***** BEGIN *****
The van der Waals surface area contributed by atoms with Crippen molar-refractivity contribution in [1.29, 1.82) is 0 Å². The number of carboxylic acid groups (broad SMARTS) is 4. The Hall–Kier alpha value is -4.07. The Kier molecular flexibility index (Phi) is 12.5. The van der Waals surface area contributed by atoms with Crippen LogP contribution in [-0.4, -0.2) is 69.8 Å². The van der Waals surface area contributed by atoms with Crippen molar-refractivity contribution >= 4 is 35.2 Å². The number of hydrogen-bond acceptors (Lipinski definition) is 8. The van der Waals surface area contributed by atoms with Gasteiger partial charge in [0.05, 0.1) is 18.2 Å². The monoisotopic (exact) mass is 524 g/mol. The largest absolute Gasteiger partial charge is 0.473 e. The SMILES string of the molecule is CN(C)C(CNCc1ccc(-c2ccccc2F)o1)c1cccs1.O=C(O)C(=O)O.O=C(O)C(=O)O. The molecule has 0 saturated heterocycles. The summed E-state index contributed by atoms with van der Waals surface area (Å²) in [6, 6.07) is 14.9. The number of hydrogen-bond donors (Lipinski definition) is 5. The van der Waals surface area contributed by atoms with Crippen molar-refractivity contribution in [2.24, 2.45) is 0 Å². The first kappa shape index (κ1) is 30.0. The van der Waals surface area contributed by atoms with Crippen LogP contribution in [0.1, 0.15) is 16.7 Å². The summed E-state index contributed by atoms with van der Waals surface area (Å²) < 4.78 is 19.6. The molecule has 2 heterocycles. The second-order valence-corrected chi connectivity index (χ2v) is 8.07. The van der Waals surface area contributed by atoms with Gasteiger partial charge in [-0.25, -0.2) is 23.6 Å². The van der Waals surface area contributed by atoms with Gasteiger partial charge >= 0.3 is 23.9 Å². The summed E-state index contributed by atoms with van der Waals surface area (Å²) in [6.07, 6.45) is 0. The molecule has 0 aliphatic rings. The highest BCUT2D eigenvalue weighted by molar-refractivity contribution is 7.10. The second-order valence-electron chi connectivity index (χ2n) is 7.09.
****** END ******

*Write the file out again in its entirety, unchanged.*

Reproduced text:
The van der Waals surface area contributed by atoms with Crippen molar-refractivity contribution in [1.29, 1.82) is 0 Å². The number of carboxylic acid groups (broad SMARTS) is 4. The Hall–Kier alpha value is -4.07. The Kier molecular flexibility index (Phi) is 12.5. The van der Waals surface area contributed by atoms with Crippen LogP contribution in [-0.4, -0.2) is 69.8 Å². The van der Waals surface area contributed by atoms with Crippen molar-refractivity contribution >= 4 is 35.2 Å². The number of hydrogen-bond acceptors (Lipinski definition) is 8. The van der Waals surface area contributed by atoms with Gasteiger partial charge in [0.05, 0.1) is 18.2 Å². The monoisotopic (exact) mass is 524 g/mol. The largest absolute Gasteiger partial charge is 0.473 e. The SMILES string of the molecule is CN(C)C(CNCc1ccc(-c2ccccc2F)o1)c1cccs1.O=C(O)C(=O)O.O=C(O)C(=O)O. The molecule has 0 saturated heterocycles. The summed E-state index contributed by atoms with van der Waals surface area (Å²) in [6, 6.07) is 14.9. The number of hydrogen-bond donors (Lipinski definition) is 5. The van der Waals surface area contributed by atoms with Crippen molar-refractivity contribution in [2.24, 2.45) is 0 Å². The first kappa shape index (κ1) is 30.0. The van der Waals surface area contributed by atoms with Crippen LogP contribution in [0.1, 0.15) is 16.7 Å². The summed E-state index contributed by atoms with van der Waals surface area (Å²) < 4.78 is 19.6. The molecule has 2 heterocycles. The second-order valence-corrected chi connectivity index (χ2v) is 8.07. The van der Waals surface area contributed by atoms with Gasteiger partial charge in [-0.25, -0.2) is 23.6 Å². The van der Waals surface area contributed by atoms with Gasteiger partial charge >= 0.3 is 23.9 Å². The summed E-state index contributed by atoms with van der Waals surface area (Å²) in [6.07, 6.45) is 0. The molecule has 0 aliphatic rings. The highest BCUT2D eigenvalue weighted by molar-refractivity contribution is 7.10. The second-order valence-electron chi connectivity index (χ2n) is 7.09.